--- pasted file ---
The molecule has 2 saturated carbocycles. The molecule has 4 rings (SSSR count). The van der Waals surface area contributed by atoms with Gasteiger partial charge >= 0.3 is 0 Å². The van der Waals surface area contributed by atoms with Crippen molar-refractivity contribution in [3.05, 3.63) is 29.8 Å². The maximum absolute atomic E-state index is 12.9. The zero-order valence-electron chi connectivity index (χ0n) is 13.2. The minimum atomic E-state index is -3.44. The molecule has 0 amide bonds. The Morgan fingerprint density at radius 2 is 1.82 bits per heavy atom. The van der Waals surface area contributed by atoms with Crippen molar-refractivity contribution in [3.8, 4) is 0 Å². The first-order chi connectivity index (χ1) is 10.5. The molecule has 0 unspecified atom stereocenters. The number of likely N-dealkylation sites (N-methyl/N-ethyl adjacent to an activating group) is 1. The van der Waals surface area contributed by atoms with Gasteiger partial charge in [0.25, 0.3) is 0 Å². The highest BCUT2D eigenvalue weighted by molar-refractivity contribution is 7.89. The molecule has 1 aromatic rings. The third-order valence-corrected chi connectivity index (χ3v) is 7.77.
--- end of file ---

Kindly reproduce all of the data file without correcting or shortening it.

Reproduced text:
The molecule has 2 saturated carbocycles. The molecule has 4 rings (SSSR count). The van der Waals surface area contributed by atoms with Gasteiger partial charge >= 0.3 is 0 Å². The van der Waals surface area contributed by atoms with Crippen molar-refractivity contribution in [3.05, 3.63) is 29.8 Å². The maximum absolute atomic E-state index is 12.9. The zero-order valence-electron chi connectivity index (χ0n) is 13.2. The minimum atomic E-state index is -3.44. The molecule has 0 amide bonds. The Morgan fingerprint density at radius 2 is 1.82 bits per heavy atom. The van der Waals surface area contributed by atoms with Crippen molar-refractivity contribution in [3.8, 4) is 0 Å². The first-order chi connectivity index (χ1) is 10.5. The molecule has 0 unspecified atom stereocenters. The number of likely N-dealkylation sites (N-methyl/N-ethyl adjacent to an activating group) is 1. The van der Waals surface area contributed by atoms with Gasteiger partial charge in [0.25, 0.3) is 0 Å². The highest BCUT2D eigenvalue weighted by molar-refractivity contribution is 7.89. The molecule has 1 aromatic rings. The third-order valence-corrected chi connectivity index (χ3v) is 7.77.